St Leger Festival 2019 Betting Offers
The St Leger Stakes is the stand out Group 1 flat race of the festival. The race is the 5th of the five ‘classics’ in the season as well as the third and final leg of the Triple Crown (with the Epsom Derby and the 2000 Guineas) and fillies Triple Crown (with the Epsom Oaks and 1000 Guineas). The St Leger is the oldest of all the classic races, dating back to 1776, and also the longest of them all, run over 1 mile and 6 furlongs (just under 3km).
The 2019 festival is sponsored by William Hill with prize money this year for the winner expected to approach £425,000 with an overall purse in excess of £750k. The 2018 race was won by the Aidan O’Brien trained horse Kew Gardens ridden by jockey Ryan Moore, the pair winning the race for the second year in succession having won with Capri in 2017.
It’s not all about the St Leger stakes either with four days of racing to enjoy over the festival that includes another 28 races, 7 of which are group races. As the last major flat race of the season the St leger attracts a lot of betting as punters have had the whole season to study the horses in the best form. As usual don’t just bet with any old bookie, visit this page for the best ante-post promotions and latest deals updated daily through the festival.
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St Leger Festival Schedule & Racecard 2019
The St Leger Festival sees six Group 2 and a Group 3 race in addition to the crowing jewel Group 1 race the St Leger Stakes on the final day.
The festival is all about building up to the Saturday with a progressive card that gets more exciting as the days go by. Below you will find full race cards for each day of the St Leger Festival with highlights.
Day One (Legends Day) – 11th September 2019
|1:50||EBF Conditions Stakes||Class 2 – Plus 10||6f 2y|
|2:25||Nursery Handicap||Class 2||7f 6y|
|3:00||Scarbrough Stakes||Listed (Class 1)||5f 3y|
|3:35||Clipper Logistics Legends Classified Stakes||Class 5||1m|
|4:05||Fillies’ Handicap||Class 2||1m 3f 197y|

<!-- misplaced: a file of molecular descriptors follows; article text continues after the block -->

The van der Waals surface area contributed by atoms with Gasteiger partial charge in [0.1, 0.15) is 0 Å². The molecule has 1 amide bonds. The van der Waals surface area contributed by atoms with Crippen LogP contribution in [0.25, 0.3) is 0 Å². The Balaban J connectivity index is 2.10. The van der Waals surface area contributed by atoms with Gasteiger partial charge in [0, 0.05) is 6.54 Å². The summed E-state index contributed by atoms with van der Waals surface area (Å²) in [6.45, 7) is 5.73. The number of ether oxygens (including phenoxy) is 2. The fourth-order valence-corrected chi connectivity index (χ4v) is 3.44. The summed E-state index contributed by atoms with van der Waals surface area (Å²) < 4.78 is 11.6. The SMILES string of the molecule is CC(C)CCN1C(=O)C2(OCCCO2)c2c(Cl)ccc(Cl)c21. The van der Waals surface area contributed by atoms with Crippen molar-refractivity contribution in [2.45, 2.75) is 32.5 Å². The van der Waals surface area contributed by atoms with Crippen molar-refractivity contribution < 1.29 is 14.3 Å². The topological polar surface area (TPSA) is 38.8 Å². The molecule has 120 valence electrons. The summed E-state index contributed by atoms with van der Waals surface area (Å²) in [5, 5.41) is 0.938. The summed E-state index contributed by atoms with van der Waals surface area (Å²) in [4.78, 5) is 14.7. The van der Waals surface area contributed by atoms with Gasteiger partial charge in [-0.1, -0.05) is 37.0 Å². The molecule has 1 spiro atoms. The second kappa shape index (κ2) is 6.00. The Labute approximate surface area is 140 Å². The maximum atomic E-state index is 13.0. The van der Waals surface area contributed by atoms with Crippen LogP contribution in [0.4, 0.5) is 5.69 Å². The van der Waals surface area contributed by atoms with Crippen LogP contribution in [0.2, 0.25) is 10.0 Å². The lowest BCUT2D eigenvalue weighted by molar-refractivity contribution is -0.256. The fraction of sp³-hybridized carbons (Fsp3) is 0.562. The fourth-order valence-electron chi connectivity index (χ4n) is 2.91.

|4:40||Conditions Stakes||Class 2||1m 2f 43y|
|5:15||1stsecuritysolutions.co.uk Handicap||Class 4||5f 3y|
KEY: m – Miles, f – furlong(s), y – yards
Day one at the St Leger Festival is a nice easy day to get things going. The day is named ‘Legends Day’ because the fourth race of the day, the Clipper Logistics Leger Legends Classified Race, sees a number of ex-professional jockeys come out of retirement to race in this special event under the rules of racing.
Run since 2010 and won previous by the likes of Tony McCoy and Joe O’Brien, it has become one of the biggest draws of the week despite being the lowest grade, class 5. Run over a straight mile the proceeds go to charity, raising money for rehabilitation of injured jockeys.
Among the remaining 6 races on the card there are no group races on the first day but there are some great sprints to enjoy. The festival gets underway with a Plus 10 (extra £10k to the winner) race over 6-furlongs, followed by 7-furlong handicap, both for two year olds. The third race of the day is a sprint over 5 furlongs open to two year olds and over.
Following the legends race up 4th there is a class 2 handicap races for fillies’ only, the longest race of the day. A conditions race of similar length goes off next in 6th with another big field class 2 handicap up last in 7th, a last hit of adrenaline for the day with this fast dash over 5 furlongs.
Day Two (Ladies Day) – 12th September 2019
|1:50||Fillies Nursery Handicap||Class 2||6f 111y|
|2:25||May Hill Stakes||Group 2
|3:00||Park Hill Stakes||Group 2||1m 6f 115y|
|3:35||Weatherbys 2 Year Old Stakes||Class 2||6f 111y|
|4:05||Lady Riders’ Handicap||Class 3||6f 2y|
|4:40||Mechanical Facilities Handicap||Class 2||1m 2f 43y|
|5:10||Dfs Handicap||Class 2||7f 6y|
Day 2 of the festival moves us up a gear with seven races to enjoy including two back to back group 2 stakes. Ladies day brings glitz and style to South Yorkshire, expect lots of hats and pretty frocks. Martin Kemp is even doing a DJ set for this year.
Before this we are eased in with a nice 6f gallop for 2YO fillies. This race has a good sized field of around 20 allowing punters the chance to place an outsider in the opening two races of the day.
With little time to take a breath the first group 2 race of the week is upon us in the May Hill Stakes. This contest for fillies of 2 years of age goes back to 1976 and is often used as a tester for next year’s 1000 Guineas. This race carries a good prize fund for fillies only race exceeding £80k.
The third race and second group two race of the day, the Park Hill Stakes, is another contest restricted to fillies and mares. Run over a mile and 6f is one of the oldest on the card dating back to 1839, winners of this race can expect to pick up over £56,000.
The second day continues with a 6f race for 2yo’s, the Weatherbys stakes, with a very decent prize fund of £300,000. After this we have another short race in the lady riders’ handicap, a 6-furlong sprint for three-year-olds with a decent field size for each way bettors.